Saturday, October 4, 2014

17 Pentecost Yr A Proper 22 Yr A Oct 5 2014

Audio 10.5.2014

Listen to another parable. The Kingdom of God is like a... actually, in this one it is easier to say what the kingdom of God is not like. The Kingdom of God is not like those who extract a profit at all costs...the Kingdom of God is not like the kinship of honor and privilege of possession. Jesus said to them, "What? Haven't you read the scriptures? Haven't you paid attention? The Kingdom of God will be taken away from you and given to a people that produces the fruits of the kingdom." 

Remember, in the gospel of Matthew we are reading this series of stories and parables, and at the beginning of the 21st chapter, Jesus arrives in Jerusalem for the very last time, and goes to the temple, and Jesus drove out all who were selling and buying. Now, the reason they were selling and buying in the temple is that there was a temple tax. But Roman coins had the image of Caesar on them, and those could not be used at the temple because there was a Jewish law against images. So, people had to bring their coins, trade them for the currency that could be used, which was doves. So what Jesus was angry at was those taking advantage of the trade, extortion as it were. It seems to me, that in these days in which these stories are taking place, Jesus is trying desperately to impart to his followers everything he wanted them to learn. Jesus sounds tired and angry, and beyond patient with his followers. And he says to them, "Haven't you paid attention to anything I've said?" 

Do you ever feel that way? Do you ever want people, your children, your spouse, your government, just to listen to you? Jesus is in that place in this part of the gospel of Matthew. Just listen to me. The Kingdom of God is available to all, not just the chief priests, or the Pharisees, not just the landowners, not just those who follow the law even. The Kingdom of God is available to tax collectors and sinners, the Kingdom of God is available even to those nasty tenants, the Kingdom of God is available to you and to me. And this is so important, Jesus says in these parables, he's even willing to risk raising the ire of those in power to show and tell the people the truth of God's love for God's people.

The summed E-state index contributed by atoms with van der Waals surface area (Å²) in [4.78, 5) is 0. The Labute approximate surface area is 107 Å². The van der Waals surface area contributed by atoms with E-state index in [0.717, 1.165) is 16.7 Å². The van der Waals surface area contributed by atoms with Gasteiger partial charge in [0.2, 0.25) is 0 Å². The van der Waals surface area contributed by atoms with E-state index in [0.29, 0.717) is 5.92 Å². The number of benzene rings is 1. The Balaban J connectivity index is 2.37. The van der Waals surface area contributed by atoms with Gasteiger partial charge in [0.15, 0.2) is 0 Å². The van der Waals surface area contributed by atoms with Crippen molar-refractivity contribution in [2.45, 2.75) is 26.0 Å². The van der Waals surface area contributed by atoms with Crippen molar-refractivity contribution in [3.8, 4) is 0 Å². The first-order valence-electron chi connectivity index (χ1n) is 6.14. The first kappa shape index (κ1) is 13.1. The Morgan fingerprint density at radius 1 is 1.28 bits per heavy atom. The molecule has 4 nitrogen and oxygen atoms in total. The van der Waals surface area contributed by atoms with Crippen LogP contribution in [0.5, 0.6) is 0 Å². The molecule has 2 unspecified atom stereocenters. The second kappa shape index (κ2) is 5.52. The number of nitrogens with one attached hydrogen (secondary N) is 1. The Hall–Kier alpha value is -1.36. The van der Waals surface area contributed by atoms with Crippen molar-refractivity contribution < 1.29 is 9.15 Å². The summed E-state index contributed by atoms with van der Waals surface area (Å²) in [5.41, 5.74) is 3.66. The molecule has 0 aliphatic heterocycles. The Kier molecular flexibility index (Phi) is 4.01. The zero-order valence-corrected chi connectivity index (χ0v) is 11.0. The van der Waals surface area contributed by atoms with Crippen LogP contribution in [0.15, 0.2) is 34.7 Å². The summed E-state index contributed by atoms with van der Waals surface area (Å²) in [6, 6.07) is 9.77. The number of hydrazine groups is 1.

We know this because in this story, everyone gets it wrong. The Landowner and the tenants operate as if everything belongs to them. And the tenants are willing to kill to keep their valuable crop for themselves. And the people listening to this story get it wrong. When asked what they think the landowner will do to the tenants, they think he will put those wretches to a miserable death. But instead we hear the Kingdom of God will be given to a people that produces the fruits of the kingdom. We hear that the Kingdom of God cannot be owned or possessed, we hear that the Kingdom of God cannot be guaranteed by might or by right, we hear that the Kingdom of God cannot be defended by violence.